DSBC: Probably a lot more beer too, right?
Kaplan: It’s not a lot more beer. I’m drinking beer earlier in the day, as our house policy for cleaning our system is we clean our draft lines after every single keg blows. I do that in the morning. So, every time a keg goes during a shift, we don’t put on a new beer, until the next day. So, the next morning, before any staff or guests show up, I clean all the lines that have been blown from the night before. I don’t want to break out caustic and chemicals with all these people around. Well, when you put a new beer on, you have to test it to make sure it’s okay.
DSBC: Have to keep up the quality control.
There hasn’t been a shortage of new beers to try. For the past four months, they’ve kept their promise of keeping the taps fresh and interesting.
Rowley: We haven’t really put on the same beer, much, and we definitely haven’t had the same beer back-to-back.
Kaplan: We’ve had a few beers repeat, but never back-to-back.
Rowley: It’s part of our philosophy. We want to keep it mixed up. We want to keep bringing in the best beer we can get. And, that doesn’t always mean New Mexico beer, though we do try to keep a good selection of New Mexico beer on, but we do have the restaurant license, so that we can pour out-of-state beer, and that’s important to us.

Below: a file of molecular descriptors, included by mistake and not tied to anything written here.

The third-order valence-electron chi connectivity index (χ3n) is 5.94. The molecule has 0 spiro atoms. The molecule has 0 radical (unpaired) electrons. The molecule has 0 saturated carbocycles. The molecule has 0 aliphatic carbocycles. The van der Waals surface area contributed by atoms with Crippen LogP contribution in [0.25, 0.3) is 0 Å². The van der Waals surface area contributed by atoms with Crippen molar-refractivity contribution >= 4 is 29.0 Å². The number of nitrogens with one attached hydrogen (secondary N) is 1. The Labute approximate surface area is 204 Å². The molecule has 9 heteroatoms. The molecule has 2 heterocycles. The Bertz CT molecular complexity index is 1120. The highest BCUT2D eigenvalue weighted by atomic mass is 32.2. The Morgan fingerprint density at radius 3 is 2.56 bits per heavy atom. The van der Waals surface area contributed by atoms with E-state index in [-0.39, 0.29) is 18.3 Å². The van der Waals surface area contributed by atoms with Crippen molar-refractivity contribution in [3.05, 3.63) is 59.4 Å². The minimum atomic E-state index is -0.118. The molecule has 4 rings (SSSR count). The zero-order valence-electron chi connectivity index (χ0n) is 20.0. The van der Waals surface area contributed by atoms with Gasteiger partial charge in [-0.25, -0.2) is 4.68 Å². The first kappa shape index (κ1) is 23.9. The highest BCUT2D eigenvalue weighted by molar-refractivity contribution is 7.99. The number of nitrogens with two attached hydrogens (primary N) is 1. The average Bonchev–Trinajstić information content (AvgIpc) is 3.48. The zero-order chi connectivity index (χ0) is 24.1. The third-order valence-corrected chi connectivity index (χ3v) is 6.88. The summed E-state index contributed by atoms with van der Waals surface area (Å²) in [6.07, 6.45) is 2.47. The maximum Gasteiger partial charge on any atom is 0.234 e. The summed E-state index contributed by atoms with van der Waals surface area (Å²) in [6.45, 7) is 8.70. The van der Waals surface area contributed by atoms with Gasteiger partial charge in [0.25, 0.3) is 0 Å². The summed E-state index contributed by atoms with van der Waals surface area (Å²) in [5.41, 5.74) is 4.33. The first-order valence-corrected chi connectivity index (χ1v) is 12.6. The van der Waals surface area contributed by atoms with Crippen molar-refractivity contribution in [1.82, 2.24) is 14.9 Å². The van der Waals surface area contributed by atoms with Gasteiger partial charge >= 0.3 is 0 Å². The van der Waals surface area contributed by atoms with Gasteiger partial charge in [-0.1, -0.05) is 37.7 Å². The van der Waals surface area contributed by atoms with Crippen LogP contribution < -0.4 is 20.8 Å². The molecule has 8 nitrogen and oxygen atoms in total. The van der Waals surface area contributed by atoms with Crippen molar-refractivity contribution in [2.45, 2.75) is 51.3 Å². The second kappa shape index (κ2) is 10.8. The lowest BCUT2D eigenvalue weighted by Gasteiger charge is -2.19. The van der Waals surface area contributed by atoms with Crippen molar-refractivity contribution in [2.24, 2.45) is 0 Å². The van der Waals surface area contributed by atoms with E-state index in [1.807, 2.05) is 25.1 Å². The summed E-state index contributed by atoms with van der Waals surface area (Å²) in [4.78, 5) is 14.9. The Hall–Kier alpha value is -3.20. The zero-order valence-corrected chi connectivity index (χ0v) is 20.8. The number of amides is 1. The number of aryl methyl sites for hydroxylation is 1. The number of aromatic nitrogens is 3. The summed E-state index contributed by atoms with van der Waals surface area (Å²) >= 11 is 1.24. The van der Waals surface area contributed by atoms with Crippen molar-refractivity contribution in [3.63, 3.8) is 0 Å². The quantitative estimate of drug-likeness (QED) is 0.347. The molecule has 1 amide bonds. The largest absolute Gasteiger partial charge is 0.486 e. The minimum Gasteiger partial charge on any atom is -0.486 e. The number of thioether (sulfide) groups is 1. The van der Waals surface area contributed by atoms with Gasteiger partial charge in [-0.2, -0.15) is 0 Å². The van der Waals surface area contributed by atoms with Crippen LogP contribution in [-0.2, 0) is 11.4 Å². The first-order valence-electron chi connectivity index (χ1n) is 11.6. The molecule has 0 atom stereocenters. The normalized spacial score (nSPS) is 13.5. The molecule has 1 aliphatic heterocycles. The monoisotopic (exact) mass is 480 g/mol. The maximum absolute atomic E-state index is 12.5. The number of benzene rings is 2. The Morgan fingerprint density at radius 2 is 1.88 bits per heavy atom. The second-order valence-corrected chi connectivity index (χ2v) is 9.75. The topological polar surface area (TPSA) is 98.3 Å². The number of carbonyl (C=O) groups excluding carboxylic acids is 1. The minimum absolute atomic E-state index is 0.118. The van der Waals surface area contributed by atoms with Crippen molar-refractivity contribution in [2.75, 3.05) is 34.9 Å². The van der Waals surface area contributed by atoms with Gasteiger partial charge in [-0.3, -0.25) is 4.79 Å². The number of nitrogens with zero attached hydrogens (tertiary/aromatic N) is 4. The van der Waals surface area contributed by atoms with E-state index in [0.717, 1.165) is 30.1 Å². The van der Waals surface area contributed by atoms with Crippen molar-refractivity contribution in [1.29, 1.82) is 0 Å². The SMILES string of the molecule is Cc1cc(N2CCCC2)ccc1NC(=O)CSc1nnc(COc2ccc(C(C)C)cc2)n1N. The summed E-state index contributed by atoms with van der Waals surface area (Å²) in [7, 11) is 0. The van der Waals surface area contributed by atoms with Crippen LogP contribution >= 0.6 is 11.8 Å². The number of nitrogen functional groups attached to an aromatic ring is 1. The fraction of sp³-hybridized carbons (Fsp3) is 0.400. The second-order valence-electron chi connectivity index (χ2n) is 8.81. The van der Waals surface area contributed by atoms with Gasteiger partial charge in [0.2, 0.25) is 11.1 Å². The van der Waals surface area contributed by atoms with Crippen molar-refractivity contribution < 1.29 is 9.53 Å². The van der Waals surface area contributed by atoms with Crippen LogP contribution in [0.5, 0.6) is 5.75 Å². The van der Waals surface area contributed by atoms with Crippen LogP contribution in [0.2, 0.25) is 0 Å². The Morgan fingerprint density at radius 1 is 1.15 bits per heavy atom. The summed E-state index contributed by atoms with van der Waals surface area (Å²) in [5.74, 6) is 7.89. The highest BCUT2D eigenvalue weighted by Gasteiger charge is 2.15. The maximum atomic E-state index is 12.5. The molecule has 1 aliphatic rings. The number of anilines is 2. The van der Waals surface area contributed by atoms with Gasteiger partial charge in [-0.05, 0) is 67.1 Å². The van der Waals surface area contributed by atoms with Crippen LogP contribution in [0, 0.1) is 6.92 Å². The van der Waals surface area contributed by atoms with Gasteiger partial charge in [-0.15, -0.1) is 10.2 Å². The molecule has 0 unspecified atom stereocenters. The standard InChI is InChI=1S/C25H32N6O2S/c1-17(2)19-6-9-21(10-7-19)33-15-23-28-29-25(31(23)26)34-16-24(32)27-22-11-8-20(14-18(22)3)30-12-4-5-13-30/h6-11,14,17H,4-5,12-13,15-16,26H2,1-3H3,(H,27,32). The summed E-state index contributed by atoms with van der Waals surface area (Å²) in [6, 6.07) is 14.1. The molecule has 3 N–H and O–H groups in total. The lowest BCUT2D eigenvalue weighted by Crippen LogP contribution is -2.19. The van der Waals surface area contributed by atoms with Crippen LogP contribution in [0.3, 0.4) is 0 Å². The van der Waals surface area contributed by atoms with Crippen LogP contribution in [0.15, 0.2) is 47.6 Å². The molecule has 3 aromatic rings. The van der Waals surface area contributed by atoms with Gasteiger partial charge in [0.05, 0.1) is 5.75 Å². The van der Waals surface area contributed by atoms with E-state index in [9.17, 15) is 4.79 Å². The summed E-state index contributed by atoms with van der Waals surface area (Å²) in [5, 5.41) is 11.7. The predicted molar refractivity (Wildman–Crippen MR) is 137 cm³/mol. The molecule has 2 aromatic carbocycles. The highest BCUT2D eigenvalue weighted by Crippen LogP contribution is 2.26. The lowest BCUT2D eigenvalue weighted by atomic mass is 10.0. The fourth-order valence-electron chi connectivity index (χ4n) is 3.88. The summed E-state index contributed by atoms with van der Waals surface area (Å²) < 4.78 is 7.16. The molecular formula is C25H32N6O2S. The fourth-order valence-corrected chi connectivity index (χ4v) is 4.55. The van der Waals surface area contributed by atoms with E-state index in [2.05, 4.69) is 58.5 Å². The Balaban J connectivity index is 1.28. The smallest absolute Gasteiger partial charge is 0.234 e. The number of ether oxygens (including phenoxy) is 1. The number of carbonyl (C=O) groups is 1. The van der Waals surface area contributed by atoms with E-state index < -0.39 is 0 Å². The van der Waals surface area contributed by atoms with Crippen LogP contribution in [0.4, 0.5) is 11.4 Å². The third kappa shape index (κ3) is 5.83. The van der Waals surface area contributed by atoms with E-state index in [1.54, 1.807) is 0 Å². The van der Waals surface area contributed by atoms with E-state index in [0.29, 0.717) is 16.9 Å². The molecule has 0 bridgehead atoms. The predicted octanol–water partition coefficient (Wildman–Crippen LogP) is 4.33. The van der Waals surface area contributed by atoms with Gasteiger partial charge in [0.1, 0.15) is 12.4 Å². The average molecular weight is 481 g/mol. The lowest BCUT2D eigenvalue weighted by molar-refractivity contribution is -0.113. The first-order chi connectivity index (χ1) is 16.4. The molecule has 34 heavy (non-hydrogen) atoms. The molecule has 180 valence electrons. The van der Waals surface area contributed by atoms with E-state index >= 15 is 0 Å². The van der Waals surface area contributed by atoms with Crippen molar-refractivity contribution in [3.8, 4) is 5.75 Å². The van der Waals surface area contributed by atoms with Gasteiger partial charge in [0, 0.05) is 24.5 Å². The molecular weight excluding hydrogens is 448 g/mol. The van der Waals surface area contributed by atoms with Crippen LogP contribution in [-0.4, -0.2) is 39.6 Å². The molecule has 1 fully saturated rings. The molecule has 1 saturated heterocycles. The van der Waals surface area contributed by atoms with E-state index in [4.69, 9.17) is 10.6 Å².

DSBC: And, without the restaurant license, you couldn’t do that.
DSBC: So, this year, one of your highlights, then, was being able to pick and choose your rotating taps at will. What have you guys done, for the fella stopping in who just wants a cheap cold one?
Rowley: We’ve tried to keep it balanced. We’re kind of a boutique place. We’re kind of shooting for a little higher-end, but we don’t want to ignore the lower-end, too.
Kaplan: Stylistically, there are a lot of people in New Mexico that like pilsners, that like their light American lagers, so we keep a dedicated pilsner handle on. Now, that’s not going to be PBR or Bud Light, but Marble makes a nice pilsner; Bosque makes a nice lager. And, we get good stuff in the state, beyond what’s produced here, and we rotate through those items.
DSBC: Briefly, I want to talk about your beers and who’s brewing them. John, I know you can’t always be here. You’re up at the labs still.
Rowley: We have Jami (Nordby) working here, full-time. He’s been fantastic.